The focus of the research in the Shapleigh laboratory is to increase our understanding of the regulation and physiological role of denitrification at the cellular level. We are currently undertaking genetic, biochemical and genomic-based approaches to identify and characterize genes and gene products involved in denitrification and nitric oxide metabolism.
Reactions of the nitrogen cycle transform molecules of nitrogen gas (N2) into fixed forms and then back into gaseous forms (Figure 1). The transformation of fixed forms of nitrogen to gaseous forms is termed denitrification (Figure 1). Denitrification is a beneficial process in some situations, for example, during waste treatment. In contrast, the production of gaseous intermediates during denitrification is unfavorable from an agricultural perspective since fixed nitrogen is frequently a growth-limiting nutrient. A detailed understanding of the factors controlling denitrification will increase our understanding of the fate of fixed nitrogen in the environment. While some of the fundamental regulators of denitrification are known (oxygen, carbon and nitrogen oxide availability) the interplay between these various factors is not fully understood at the field or cellular level.
Denitrification is carried out by a variety of prokaryotes including archaea such as Pyrobaculum aerophilum and Haloferax denitrificans, gram-positives such as Bacillus azotoformans and Streptomyces species and a variety of gram-negative bacteria. The majority of currently characterized denitrifiers belong to the group of gram negatives referred to as proteobacteria. The most heavily studied denitrifiers are found in the a and g subdivisions of this group. Our primary model organism is the photosynthetic bacterium Rhodobacter sphaeroides, which is in the a subdivision. Of the many strains of R. sphaeroides that have been characterized, only a few are complete denitrifiers. The type strain of R. sphaeroides, strain 2.4.1 whose genome has recently been sequenced, is, in fact, a partial denitrifier. It has been found to encode and express the genes for nitrate and nitric oxide reductase but to lack nitrite reductase (Figure 1). The strain we study, 2.4.3, encodes a copper-containing nitrite reductase as well as the other nitrogen oxide reductases, thus making it a complete denitrifier.
Our research efforts have focused on studying the production and reduction of nitric oxide (NO). While the physiological function and regulation of NO metabolism in R. sphaeroides 2.4.3 shares many mechanistic similarities with similar reactions in other denitrifiers, strain 2.4.3 has many unique features which make it a very useful organism for studying NO metabolism. For example, changes in pigmentation during denitrification make it easy to determine if cells are actively denitrifying (Figure 2). Also, 2.4.3 is one of the few R. sphaeroides strains that shows nitrogen oxide dependent taxis (Figure 3). The taxis response is useful in detecting subtle changes in the ability of mutants to detect and metabolize nitrogen oxides. One of the most unique features in 2.4.3 is the complex regulation of the gene that encodes for nitrite reductase (Nir), which is the key enzyme in microbial denitrification. Nir expression appears to be repressed under dark, anaerobic conditions (Figure 4). Very recently we have found that NO production in 2.4.3 has some unique features that distinguish it from most other denitrifiers (unpublished).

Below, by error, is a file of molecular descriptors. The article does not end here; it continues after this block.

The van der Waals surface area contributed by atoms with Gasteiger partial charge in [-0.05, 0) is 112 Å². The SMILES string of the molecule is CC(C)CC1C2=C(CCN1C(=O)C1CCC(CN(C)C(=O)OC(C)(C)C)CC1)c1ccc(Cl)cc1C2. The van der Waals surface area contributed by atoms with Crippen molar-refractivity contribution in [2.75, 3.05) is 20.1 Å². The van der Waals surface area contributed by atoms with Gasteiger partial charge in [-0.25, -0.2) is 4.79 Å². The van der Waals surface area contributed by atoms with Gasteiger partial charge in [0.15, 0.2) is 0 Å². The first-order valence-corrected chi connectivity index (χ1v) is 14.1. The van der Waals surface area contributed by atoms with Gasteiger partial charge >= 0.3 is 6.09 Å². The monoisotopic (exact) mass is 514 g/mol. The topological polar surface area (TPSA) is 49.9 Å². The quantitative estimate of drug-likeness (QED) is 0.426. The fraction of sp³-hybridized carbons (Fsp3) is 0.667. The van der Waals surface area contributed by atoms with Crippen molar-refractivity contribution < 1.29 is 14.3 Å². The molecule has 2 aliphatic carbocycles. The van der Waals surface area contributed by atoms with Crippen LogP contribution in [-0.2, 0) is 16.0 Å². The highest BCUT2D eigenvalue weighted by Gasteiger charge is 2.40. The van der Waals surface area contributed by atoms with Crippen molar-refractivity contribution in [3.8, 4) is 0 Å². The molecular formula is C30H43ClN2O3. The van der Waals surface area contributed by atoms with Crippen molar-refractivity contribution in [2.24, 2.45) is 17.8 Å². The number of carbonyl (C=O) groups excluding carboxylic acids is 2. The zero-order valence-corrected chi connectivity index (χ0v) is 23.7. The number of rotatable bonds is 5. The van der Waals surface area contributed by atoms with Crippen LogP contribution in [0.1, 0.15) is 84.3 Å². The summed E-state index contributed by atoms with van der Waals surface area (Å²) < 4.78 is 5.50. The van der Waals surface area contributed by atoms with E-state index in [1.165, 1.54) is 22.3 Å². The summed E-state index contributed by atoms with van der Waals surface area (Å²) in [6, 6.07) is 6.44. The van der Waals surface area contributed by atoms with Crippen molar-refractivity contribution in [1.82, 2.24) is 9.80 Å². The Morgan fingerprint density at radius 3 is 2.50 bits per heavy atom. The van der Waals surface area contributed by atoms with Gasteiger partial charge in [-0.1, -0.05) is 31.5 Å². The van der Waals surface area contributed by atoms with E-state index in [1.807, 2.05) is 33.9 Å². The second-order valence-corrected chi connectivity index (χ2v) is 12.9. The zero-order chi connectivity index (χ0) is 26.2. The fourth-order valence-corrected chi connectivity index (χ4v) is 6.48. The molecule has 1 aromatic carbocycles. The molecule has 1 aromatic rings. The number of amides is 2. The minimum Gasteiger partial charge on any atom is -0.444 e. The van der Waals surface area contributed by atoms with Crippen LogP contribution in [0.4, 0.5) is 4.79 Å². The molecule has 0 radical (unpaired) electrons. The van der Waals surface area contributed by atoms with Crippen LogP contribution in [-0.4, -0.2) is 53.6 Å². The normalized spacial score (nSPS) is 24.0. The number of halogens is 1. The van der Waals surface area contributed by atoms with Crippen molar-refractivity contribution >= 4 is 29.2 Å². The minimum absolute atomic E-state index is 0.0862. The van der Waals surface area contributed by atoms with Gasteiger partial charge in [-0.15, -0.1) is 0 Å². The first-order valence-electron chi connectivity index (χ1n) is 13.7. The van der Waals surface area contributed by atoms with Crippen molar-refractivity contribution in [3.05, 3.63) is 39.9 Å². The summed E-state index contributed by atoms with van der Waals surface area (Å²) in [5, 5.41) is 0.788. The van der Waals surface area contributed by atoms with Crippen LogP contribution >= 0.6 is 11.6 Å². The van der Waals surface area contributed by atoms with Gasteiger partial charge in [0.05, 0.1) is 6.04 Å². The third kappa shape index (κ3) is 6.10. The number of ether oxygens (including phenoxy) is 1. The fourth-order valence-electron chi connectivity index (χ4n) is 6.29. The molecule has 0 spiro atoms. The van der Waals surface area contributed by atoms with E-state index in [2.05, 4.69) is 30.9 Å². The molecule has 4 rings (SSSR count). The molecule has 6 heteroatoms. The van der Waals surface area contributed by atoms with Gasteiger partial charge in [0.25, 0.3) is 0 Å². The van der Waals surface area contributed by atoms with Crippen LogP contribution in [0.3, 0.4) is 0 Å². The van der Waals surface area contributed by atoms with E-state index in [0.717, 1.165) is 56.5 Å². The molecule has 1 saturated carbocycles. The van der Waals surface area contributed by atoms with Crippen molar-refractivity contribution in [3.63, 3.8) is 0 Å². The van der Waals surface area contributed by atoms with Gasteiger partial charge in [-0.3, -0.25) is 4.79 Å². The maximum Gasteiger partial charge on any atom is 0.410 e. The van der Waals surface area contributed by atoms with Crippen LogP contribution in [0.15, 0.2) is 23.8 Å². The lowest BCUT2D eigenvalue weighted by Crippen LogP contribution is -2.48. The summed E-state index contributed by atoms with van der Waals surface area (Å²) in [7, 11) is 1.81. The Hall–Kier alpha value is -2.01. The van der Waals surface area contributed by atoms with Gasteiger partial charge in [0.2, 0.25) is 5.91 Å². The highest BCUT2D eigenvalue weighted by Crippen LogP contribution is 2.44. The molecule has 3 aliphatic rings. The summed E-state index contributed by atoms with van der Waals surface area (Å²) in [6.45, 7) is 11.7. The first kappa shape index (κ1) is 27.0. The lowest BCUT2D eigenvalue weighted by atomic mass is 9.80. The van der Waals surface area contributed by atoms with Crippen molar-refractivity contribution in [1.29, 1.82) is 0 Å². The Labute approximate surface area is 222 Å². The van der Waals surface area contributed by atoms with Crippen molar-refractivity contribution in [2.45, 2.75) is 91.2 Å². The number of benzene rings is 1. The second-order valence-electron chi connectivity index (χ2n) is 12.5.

Current research projects are focused on identifying additional components of the electron transfer chain required for denitrification in 2.4.3, studying the promoter structure of the genes encoding Nir and nitric oxide reductase, better quantifying NO production and reduction, and identifying additional genes required for denitrification. A project studying structural and mechanistic details of nitrite reductase is being undertaken in collaboration with Prof. Charles P. Scholes of SUNY –Albany. Another area of interest is to take advantage of what we have learned about the capacity of denitrifiers like 2.4.3 to sense and metabolize NO to develop useful reporters. For example, we have developed a GFP fusion reporter system for detecting NO utilizing a gene from the NnrR regulon of R. sphaeroides 2.4.3 (Figure 5) (manuscript submitted). An ongoing collaboration with Prof. Hector Abruña here at Cornell has also resulted in the development and application of useful nitrogen oxide sensing electrodes.